MORE: What Is Over/Under Betting?

How do I take advantage of Spread odds?

Sportsbooks look to make money off of you. So, how do we fight back and win money from the sportsbooks?

The answer is simple – take advantage of what is known as the 'edge'. What is the edge, you ask? 

Well, this is where the probability of an event occurring is more likely than the sportsbooks' odds. In other words, our predictive analytics model suggests a team has a much better chance of covering the spread than the sportsbooks think! 

Taking these bets gives you a better chance of being a successful gambler in the long run. Of course, the higher the edge, the better. While you're not guaranteed to cover the spread, taking picks with an edge gives you a greater chance of being profitable well into the future. This is super important when trying to be a successful sports bettor.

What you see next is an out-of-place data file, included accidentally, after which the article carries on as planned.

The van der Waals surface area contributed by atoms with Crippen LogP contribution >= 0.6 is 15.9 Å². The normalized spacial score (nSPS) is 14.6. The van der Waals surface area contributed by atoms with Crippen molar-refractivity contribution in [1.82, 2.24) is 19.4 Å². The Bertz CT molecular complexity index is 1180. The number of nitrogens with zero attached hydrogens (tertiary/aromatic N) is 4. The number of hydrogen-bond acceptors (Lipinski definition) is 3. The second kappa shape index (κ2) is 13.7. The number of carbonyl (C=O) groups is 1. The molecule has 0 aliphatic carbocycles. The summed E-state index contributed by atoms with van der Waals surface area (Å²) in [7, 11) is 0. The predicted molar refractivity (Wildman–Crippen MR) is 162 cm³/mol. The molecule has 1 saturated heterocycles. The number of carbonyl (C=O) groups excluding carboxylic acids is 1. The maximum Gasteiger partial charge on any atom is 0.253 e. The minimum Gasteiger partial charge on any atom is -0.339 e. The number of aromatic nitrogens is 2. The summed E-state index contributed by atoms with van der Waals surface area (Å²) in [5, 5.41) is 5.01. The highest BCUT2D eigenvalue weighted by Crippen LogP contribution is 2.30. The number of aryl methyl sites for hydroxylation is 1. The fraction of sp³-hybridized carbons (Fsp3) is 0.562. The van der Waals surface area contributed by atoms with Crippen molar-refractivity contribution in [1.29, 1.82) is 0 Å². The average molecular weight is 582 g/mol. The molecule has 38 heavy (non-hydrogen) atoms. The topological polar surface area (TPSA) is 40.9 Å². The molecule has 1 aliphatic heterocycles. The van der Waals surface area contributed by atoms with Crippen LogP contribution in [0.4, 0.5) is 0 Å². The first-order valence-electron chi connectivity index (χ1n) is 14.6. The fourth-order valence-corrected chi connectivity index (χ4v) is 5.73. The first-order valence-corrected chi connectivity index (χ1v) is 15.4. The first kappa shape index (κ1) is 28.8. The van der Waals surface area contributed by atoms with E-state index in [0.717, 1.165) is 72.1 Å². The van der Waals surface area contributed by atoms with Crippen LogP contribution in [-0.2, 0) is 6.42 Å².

For every major sports contest including the NFL, NBA, College Football and Basketball, MLB and more, Dimers shows you the edge and exclusive promo codes to sign up with America's best sportsbooks.

MORE: What Age Can I Bet On Sports?

For a breakdown of how to bet every major sport in America and around the world, check out our guides to sports betting:

Now you know everything there is to spread betting, go and have some fun! Always remember to gamble responsibly and keep Dimers on hand to help you find your next winner.